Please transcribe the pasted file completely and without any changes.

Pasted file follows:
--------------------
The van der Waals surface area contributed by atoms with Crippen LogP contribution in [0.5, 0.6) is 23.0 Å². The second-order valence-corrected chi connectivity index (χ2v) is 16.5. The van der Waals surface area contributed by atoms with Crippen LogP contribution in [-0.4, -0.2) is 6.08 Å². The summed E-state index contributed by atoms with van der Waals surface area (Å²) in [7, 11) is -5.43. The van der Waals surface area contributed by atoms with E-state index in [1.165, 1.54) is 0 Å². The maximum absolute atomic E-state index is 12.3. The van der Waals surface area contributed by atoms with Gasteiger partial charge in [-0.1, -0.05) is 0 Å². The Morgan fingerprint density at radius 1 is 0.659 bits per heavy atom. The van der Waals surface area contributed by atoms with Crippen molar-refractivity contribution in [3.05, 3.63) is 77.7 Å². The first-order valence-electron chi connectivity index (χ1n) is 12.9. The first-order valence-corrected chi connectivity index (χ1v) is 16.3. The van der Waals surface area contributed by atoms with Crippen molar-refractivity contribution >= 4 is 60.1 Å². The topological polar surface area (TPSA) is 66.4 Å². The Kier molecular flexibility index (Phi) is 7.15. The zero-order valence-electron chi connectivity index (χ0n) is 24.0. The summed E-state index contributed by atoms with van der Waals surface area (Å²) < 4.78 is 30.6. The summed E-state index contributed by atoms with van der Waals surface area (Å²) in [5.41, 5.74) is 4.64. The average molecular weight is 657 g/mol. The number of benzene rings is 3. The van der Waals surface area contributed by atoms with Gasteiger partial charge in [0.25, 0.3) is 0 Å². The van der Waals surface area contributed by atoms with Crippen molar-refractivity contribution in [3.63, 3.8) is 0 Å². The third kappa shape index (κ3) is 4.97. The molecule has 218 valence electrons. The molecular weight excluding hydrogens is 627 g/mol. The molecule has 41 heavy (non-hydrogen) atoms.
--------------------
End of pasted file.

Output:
The van der Waals surface area contributed by atoms with Crippen LogP contribution in [0.5, 0.6) is 23.0 Å². The second-order valence-corrected chi connectivity index (χ2v) is 16.5. The van der Waals surface area contributed by atoms with Crippen LogP contribution in [-0.4, -0.2) is 6.08 Å². The summed E-state index contributed by atoms with van der Waals surface area (Å²) in [7, 11) is -5.43. The van der Waals surface area contributed by atoms with E-state index in [1.165, 1.54) is 0 Å². The maximum absolute atomic E-state index is 12.3. The van der Waals surface area contributed by atoms with Gasteiger partial charge in [-0.1, -0.05) is 0 Å². The Morgan fingerprint density at radius 1 is 0.659 bits per heavy atom. The van der Waals surface area contributed by atoms with Crippen molar-refractivity contribution in [3.05, 3.63) is 77.7 Å². The first-order valence-electron chi connectivity index (χ1n) is 12.9. The first-order valence-corrected chi connectivity index (χ1v) is 16.3. The van der Waals surface area contributed by atoms with Crippen molar-refractivity contribution >= 4 is 60.1 Å². The topological polar surface area (TPSA) is 66.4 Å². The Kier molecular flexibility index (Phi) is 7.15. The zero-order valence-electron chi connectivity index (χ0n) is 24.0. The summed E-state index contributed by atoms with van der Waals surface area (Å²) < 4.78 is 30.6. The summed E-state index contributed by atoms with van der Waals surface area (Å²) in [5.41, 5.74) is 4.64. The average molecular weight is 657 g/mol. The number of benzene rings is 3. The van der Waals surface area contributed by atoms with Gasteiger partial charge in [0.25, 0.3) is 0 Å². The van der Waals surface area contributed by atoms with Crippen molar-refractivity contribution in [3.63, 3.8) is 0 Å². The third kappa shape index (κ3) is 4.97. The molecule has 218 valence electrons. The molecular weight excluding hydrogens is 627 g/mol. The molecule has 41 heavy (non-hydrogen) atoms.